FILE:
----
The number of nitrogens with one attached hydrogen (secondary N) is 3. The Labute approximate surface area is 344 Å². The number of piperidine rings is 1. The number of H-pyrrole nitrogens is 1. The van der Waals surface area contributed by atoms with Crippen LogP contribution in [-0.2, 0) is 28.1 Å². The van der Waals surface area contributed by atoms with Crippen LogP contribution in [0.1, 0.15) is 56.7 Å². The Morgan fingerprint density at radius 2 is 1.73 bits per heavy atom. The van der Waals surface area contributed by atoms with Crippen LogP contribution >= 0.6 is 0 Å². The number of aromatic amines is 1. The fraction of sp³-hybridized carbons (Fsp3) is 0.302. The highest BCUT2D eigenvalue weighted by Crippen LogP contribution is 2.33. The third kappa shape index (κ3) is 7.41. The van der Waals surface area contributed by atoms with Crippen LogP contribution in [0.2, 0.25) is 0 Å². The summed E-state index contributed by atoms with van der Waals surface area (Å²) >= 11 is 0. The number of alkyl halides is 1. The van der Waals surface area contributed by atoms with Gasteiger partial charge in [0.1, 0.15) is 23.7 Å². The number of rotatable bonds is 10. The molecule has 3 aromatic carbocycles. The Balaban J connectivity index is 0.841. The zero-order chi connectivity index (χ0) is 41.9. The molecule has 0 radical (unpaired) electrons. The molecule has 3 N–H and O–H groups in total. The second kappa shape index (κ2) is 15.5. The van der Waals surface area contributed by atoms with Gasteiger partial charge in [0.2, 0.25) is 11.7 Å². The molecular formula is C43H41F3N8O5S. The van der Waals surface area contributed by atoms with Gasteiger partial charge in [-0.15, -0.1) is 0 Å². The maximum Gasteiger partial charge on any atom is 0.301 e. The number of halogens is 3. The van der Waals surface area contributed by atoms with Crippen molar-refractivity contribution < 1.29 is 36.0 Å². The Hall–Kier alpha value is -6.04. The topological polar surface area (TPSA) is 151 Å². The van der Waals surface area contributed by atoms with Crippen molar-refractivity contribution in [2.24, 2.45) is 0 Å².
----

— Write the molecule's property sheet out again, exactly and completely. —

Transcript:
The number of nitrogens with one attached hydrogen (secondary N) is 3. The Labute approximate surface area is 344 Å². The number of piperidine rings is 1. The number of H-pyrrole nitrogens is 1. The van der Waals surface area contributed by atoms with Crippen LogP contribution in [-0.2, 0) is 28.1 Å². The van der Waals surface area contributed by atoms with Crippen LogP contribution in [0.1, 0.15) is 56.7 Å². The Morgan fingerprint density at radius 2 is 1.73 bits per heavy atom. The van der Waals surface area contributed by atoms with Crippen LogP contribution >= 0.6 is 0 Å². The number of aromatic amines is 1. The fraction of sp³-hybridized carbons (Fsp3) is 0.302. The highest BCUT2D eigenvalue weighted by Crippen LogP contribution is 2.33. The third kappa shape index (κ3) is 7.41. The van der Waals surface area contributed by atoms with Crippen LogP contribution in [0.2, 0.25) is 0 Å². The summed E-state index contributed by atoms with van der Waals surface area (Å²) >= 11 is 0. The number of alkyl halides is 1. The van der Waals surface area contributed by atoms with Gasteiger partial charge in [0.1, 0.15) is 23.7 Å². The number of rotatable bonds is 10. The molecule has 3 aromatic carbocycles. The Balaban J connectivity index is 0.841. The zero-order chi connectivity index (χ0) is 41.9. The molecule has 0 radical (unpaired) electrons. The molecule has 3 N–H and O–H groups in total. The second kappa shape index (κ2) is 15.5. The van der Waals surface area contributed by atoms with Gasteiger partial charge in [0.2, 0.25) is 11.7 Å². The molecular formula is C43H41F3N8O5S. The van der Waals surface area contributed by atoms with Gasteiger partial charge in [-0.15, -0.1) is 0 Å². The maximum Gasteiger partial charge on any atom is 0.301 e. The number of halogens is 3. The van der Waals surface area contributed by atoms with Crippen molar-refractivity contribution < 1.29 is 36.0 Å². The Hall–Kier alpha value is -6.04. The topological polar surface area (TPSA) is 151 Å². The van der Waals surface area contributed by atoms with Crippen molar-refractivity contribution in [2.24, 2.45) is 0 Å².